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Rathnam Movie Review

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It’s the peak of summer, and the cinemas are experiencing their own dry spell. Amidst this, Rathnam was released. As a film directed by Hari, it should have ideally attracted a significant audience. However, that wasn’t the case. Even the re-screening of Ghilli had more reservations, while seats for Rathnam remained vacant and it quickly moved to OTT platforms. Despite all the signs pointing towards a flop, I decided to watch it, given it’s a Hari film (a point I’ll be repeating throughout this blog). But I’m left in a dilemma, unsure whether to label it as one of the worst films, Hari’s worst film, or not a Hari film at all.

Whether you liked it or not, Hari had a distinctive style; he had his own blueprint; he had his own formula. It was pure, untouched, and distinct from the rest. However, this film shattered all of that. Apart from the title card near the temple declaring it as a Hari film, there was nothing else to suggest it was one. Even the chosen shot and temple could have been improved. The geography of the film, unlike his other works, wasn’t well-defined, merely hinting at being somewhere around the borders of Tamil Nadu and Andhra Pradesh. There were some initial shots showing contrasting symmetry along the border - lush greenery on one side and weeds on the other. ‘Thenmerku Paruvakatru’ explores similar themes. But it had no relevance to the film.

Numerous correlations are established and linked much later in the film. A gang resembling ‘hawaria’ orchestrates a brutal accident for their heist; human body parts are scattered and stored in various locations, reminiscent of Director Bala’s style. A schoolgirl is subjected to molestation. A woman, estranged and with a child, navigates her way through a market area. At this point, we have no other option but to patiently observe how these elements intertwine.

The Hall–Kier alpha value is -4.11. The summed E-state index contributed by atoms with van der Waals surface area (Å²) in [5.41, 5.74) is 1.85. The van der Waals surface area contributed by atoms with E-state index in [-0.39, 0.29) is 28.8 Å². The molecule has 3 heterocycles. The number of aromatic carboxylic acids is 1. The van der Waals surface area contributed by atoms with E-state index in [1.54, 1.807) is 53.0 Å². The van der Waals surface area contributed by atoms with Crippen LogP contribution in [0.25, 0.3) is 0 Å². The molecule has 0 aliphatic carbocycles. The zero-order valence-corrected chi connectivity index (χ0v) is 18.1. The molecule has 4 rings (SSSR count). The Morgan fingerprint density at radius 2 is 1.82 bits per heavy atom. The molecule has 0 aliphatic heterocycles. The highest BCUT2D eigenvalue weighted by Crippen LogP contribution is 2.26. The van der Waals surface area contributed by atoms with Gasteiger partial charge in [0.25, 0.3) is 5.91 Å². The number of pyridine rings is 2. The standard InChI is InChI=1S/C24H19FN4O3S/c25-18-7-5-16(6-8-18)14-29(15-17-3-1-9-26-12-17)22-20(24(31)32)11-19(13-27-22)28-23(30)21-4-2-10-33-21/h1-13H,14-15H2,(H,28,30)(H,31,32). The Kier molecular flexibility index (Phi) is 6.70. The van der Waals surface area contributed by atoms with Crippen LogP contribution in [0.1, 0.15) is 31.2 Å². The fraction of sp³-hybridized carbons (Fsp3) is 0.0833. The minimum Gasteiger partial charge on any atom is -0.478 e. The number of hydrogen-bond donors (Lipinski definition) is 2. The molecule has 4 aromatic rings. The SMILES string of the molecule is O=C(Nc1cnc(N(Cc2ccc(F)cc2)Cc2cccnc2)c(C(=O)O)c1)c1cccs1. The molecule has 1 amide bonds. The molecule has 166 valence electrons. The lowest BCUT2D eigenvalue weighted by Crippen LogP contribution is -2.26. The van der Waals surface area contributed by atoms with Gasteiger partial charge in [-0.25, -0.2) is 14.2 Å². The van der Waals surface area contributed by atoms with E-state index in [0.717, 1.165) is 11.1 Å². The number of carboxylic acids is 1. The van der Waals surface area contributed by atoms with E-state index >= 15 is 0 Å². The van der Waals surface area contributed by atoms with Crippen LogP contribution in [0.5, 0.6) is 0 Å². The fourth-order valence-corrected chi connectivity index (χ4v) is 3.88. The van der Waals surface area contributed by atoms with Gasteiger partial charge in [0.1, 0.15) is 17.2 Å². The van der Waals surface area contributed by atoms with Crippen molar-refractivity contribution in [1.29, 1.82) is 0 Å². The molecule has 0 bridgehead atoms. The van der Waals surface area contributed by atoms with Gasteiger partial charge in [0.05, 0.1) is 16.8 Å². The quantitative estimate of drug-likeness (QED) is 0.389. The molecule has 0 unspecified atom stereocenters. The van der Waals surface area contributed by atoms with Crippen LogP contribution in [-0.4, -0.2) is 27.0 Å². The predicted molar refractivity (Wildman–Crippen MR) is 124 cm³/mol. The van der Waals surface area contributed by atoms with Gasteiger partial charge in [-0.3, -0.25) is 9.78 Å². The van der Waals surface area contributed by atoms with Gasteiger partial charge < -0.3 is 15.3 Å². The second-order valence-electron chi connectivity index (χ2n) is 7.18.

Recall Vijayakumar’s ministerial role in the Singam universe. In this context, Samuthirakani is an MLA in Tamil Nadu. There’s also an MLA role in Andhra Pradesh, but it was filled by producer Karthik Subburaj’s father, leading to Director Hari’s father-in-law, Vijayakumar, being relegated to a minor role. The casting of the young version of Rathanm gave me the impression that Avan Ivan Vishal would appear, but after seeing a few of his fight scenes in arid landscapes, I felt like I was in Muthaiah’s cinematic universe, Maruthu. GVM appears in a Hari movie for the first time. It’s only a single scene, but it’s enjoyable to watch. Priya Bhavani Shankar is charming as always, but the audience is left wondering if she is the lead actress or if someone else will appear, as there are no duet songs or scenes. This is quite atypical for a Hari movie. Usually, there’s a hero introduction song, or a heroine introduction song (as in Ayya), followed by a one-sided love song, and then a full-fledged song near the climax.

Recently, I learned that Lokesh Kanagaraj is a source of inspiration for Hari, which might explain the current trend. However, this shift may not be beneficial. If there’s one lesson Hollywood could take from Indian cinema, it’s the art of integrating songs into films. More insights on this will follow later.

In an era where new GenZ relationship terminologies are being coined daily, Hari introduces a novel relationship dynamic in this film. This leads to ambiguity about whether Priya Bhavani Shankar is the lead actress or not. Questions arise about her relationship with Vishal - is she his estranged sister, biologically related to him in some other way, or merely a doppelganger of Vishal’s mother? Despite PBS showing interest in Vishal, he consistently places her in the sister or mother zone. This situation is reminiscent of Karan’s “Karuppusamy Kuththagaithaarar”, where Karan zones himself as a mother and battles others to ensure her admission to medical school.

The film includes segments that involve discussions about and with Brahmins. It’s unclear whether these are intended as subtle satire or serious commentary, but they appear to target this particular group. Depending on your perspective, you may find these parts offensive or extremely amusing. If you’re a fan of Pa Ranjith’s films, SVK podcasts, or Plip Plip, you should definitely watch this movie, at least for these segments.

Hari and his films have always been well-received by Kollywood, both in terms of box office success and critical response. Hari has also been sportsmanlike in accepting these criticisms. The internet has generally been kind to him. However, this particular experiment of his has been a colossal failure. Overall, it’s a good movie to enjoy while having a drink or a roast session with friends.